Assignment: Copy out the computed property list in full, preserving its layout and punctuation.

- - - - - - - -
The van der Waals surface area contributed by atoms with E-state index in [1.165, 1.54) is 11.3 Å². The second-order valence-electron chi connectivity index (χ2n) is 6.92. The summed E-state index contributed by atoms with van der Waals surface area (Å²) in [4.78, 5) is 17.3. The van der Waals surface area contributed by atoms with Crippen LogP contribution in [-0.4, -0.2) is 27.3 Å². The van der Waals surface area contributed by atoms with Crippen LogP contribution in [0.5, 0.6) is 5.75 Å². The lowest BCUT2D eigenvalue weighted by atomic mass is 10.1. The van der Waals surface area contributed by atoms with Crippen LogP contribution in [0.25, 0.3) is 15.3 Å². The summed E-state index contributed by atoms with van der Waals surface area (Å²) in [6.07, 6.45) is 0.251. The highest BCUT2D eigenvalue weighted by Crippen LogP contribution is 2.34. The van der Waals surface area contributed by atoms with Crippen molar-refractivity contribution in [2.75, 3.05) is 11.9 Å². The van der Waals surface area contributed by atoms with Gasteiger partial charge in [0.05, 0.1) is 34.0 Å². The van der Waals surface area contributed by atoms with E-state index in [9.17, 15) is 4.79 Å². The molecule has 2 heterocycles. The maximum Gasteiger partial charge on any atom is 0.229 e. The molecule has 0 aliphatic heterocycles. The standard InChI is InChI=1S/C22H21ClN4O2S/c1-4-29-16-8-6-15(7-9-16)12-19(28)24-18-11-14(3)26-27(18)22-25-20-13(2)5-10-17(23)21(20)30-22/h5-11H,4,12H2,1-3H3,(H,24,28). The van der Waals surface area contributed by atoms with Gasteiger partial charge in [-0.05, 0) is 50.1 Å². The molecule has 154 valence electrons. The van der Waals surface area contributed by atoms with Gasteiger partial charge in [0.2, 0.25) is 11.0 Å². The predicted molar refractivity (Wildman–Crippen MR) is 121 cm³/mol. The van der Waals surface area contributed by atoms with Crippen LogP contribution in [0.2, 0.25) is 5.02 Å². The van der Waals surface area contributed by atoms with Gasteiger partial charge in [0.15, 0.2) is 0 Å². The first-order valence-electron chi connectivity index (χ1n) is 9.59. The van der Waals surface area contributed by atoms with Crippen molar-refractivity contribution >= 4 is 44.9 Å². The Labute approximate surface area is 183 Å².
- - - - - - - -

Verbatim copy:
The van der Waals surface area contributed by atoms with E-state index in [1.165, 1.54) is 11.3 Å². The second-order valence-electron chi connectivity index (χ2n) is 6.92. The summed E-state index contributed by atoms with van der Waals surface area (Å²) in [4.78, 5) is 17.3. The van der Waals surface area contributed by atoms with Crippen LogP contribution in [-0.4, -0.2) is 27.3 Å². The van der Waals surface area contributed by atoms with Crippen LogP contribution in [0.5, 0.6) is 5.75 Å². The lowest BCUT2D eigenvalue weighted by atomic mass is 10.1. The van der Waals surface area contributed by atoms with Crippen LogP contribution in [0.25, 0.3) is 15.3 Å². The summed E-state index contributed by atoms with van der Waals surface area (Å²) in [6.07, 6.45) is 0.251. The highest BCUT2D eigenvalue weighted by Crippen LogP contribution is 2.34. The van der Waals surface area contributed by atoms with Crippen molar-refractivity contribution in [2.75, 3.05) is 11.9 Å². The van der Waals surface area contributed by atoms with Gasteiger partial charge in [0.05, 0.1) is 34.0 Å². The van der Waals surface area contributed by atoms with E-state index in [9.17, 15) is 4.79 Å². The molecule has 2 heterocycles. The maximum Gasteiger partial charge on any atom is 0.229 e. The molecule has 0 aliphatic heterocycles. The standard InChI is InChI=1S/C22H21ClN4O2S/c1-4-29-16-8-6-15(7-9-16)12-19(28)24-18-11-14(3)26-27(18)22-25-20-13(2)5-10-17(23)21(20)30-22/h5-11H,4,12H2,1-3H3,(H,24,28). The van der Waals surface area contributed by atoms with Gasteiger partial charge in [-0.05, 0) is 50.1 Å². The molecule has 154 valence electrons. The van der Waals surface area contributed by atoms with Gasteiger partial charge in [0.2, 0.25) is 11.0 Å². The predicted molar refractivity (Wildman–Crippen MR) is 121 cm³/mol. The van der Waals surface area contributed by atoms with Crippen LogP contribution in [0.2, 0.25) is 5.02 Å². The van der Waals surface area contributed by atoms with Gasteiger partial charge in [0.15, 0.2) is 0 Å². The first-order valence-electron chi connectivity index (χ1n) is 9.59. The van der Waals surface area contributed by atoms with Crippen molar-refractivity contribution >= 4 is 44.9 Å². The Labute approximate surface area is 183 Å².